Hello everyone! How are you? And how are your reading going? Today I am here with something a little different from my usual reviews, and I hope it would not come out like a complete mess.
In May I have read, among the others, The Goblin Emperor (thanks Wyrd and Wonder for that!) and Saint’s Blood, and for a good part of the reading, I have read them together. That made me realize that these two books are deeply different, they made a good counterpoint to each other, even if, in some aspects, they are very similar. So I thought to try and do a sort of comparison post instead of a review. I cannot guarantee that this would be good but… let’s see what happens!
- Maia and Falcio. These two MC are one the opposite of the other. I think that, given enough time and patience, I could think of two characters that are more different, maybe, but it would be a tight thing.
Maia is the sweetest ever. He is a cinnamon bun, and you just want to cuddle him and comfort him because… aww! He has quite a positive view of the world and of the people. And this is not to say that he is naive, or that he hasn’t a lot of experience. Or that he has never lived something bad. Not at all. His past is not a happy one, that’s for sure, but he tries to see the best in people and in the world around him. And he can feel mercy. And forgiveness. He tries his hardest to not be mean, to not be cruel. He tries with all his might to be just, and considerate. He has his duty, sure, but he tries to put people at the top of his priorities. And he is fighting to find his place in the new world he was thrown in.
Falcio, well… I have to admit that sometimes I feel the need to comfort him, too, but he is a hardened man, he has a mission and he is quite committed to it. He is good, sure, but he is more a morally gray character. And he cares, yes, but he is way more cynic, way more hardened by the life and the world, he is disenchanted and disappointed by the world. And sometimes you can feel all the weight of this disenchantment. And it hurts. It hurts so much.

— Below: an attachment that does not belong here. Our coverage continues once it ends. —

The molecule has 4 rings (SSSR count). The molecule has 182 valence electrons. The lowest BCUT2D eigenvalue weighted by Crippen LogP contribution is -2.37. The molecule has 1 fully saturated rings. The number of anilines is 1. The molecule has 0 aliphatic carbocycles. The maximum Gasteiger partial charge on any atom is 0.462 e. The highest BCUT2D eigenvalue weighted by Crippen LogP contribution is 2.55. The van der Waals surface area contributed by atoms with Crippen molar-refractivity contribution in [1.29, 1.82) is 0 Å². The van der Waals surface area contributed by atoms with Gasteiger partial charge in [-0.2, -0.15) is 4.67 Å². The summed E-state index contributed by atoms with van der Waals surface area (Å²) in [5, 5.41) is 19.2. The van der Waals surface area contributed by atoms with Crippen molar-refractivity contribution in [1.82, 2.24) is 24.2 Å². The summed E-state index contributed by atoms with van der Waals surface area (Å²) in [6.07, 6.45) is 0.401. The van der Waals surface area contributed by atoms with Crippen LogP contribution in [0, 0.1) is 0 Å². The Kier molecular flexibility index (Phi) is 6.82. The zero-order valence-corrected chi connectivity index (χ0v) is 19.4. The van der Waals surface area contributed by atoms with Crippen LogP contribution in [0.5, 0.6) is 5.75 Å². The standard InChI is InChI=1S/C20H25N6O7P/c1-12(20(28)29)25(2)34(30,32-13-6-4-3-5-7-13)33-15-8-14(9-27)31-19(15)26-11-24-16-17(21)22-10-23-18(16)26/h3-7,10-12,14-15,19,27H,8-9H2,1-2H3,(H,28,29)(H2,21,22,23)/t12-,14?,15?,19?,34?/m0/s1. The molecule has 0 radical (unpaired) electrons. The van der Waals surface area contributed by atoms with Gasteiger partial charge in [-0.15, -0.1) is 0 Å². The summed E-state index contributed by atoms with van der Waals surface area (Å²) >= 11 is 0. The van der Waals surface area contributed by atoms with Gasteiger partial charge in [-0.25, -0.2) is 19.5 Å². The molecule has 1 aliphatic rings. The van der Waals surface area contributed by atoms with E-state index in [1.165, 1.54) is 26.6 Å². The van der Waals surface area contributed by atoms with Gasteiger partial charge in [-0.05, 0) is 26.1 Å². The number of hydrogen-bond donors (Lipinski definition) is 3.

Also, he is totally capable to feel hate, rage, wrath. And he takes action upon those feelings. He reacts in rage, he reacts in hurt, he reacts with passion, sometimes, and sometimes he reacts with disappointment. But rarely he is moved by mercy (and if you have read this book you know how this is a sore point, here!) or by piety.
- Maia acts, Falcio reacts. It may seem a stupid thing, especially if you think of those books as a whole. Because in The Goblin Emperor we have an MC who acts, but we have not so much action. It is a quiet book, in a lot of ways. And I am not saying this as a bad thing. I don’t want you to think that this was a boring reading, or too slow. Nothing at all. But there is not so much action. While in Saint’s Blood, which is a book full of action, we have an MC who mainly reacts. Strange, right?
- The authors’ disposition. While you are reading this book you can feel, in some ways, that Addison’s love Maia (or so it seemed to me), for the general atmosphere, or for something else entirely, I cannot say. But it seems like De Castell hates Falcio. I know that this is not true, but while I was reading that book I always asked “What have ever done Falcio to deserve this?” or “Really? Do you (author) hate him or what??”. I know that this is not true, but it seems like one of them is beloved by his author, and the other is hated by him. Poor, poor Falcio.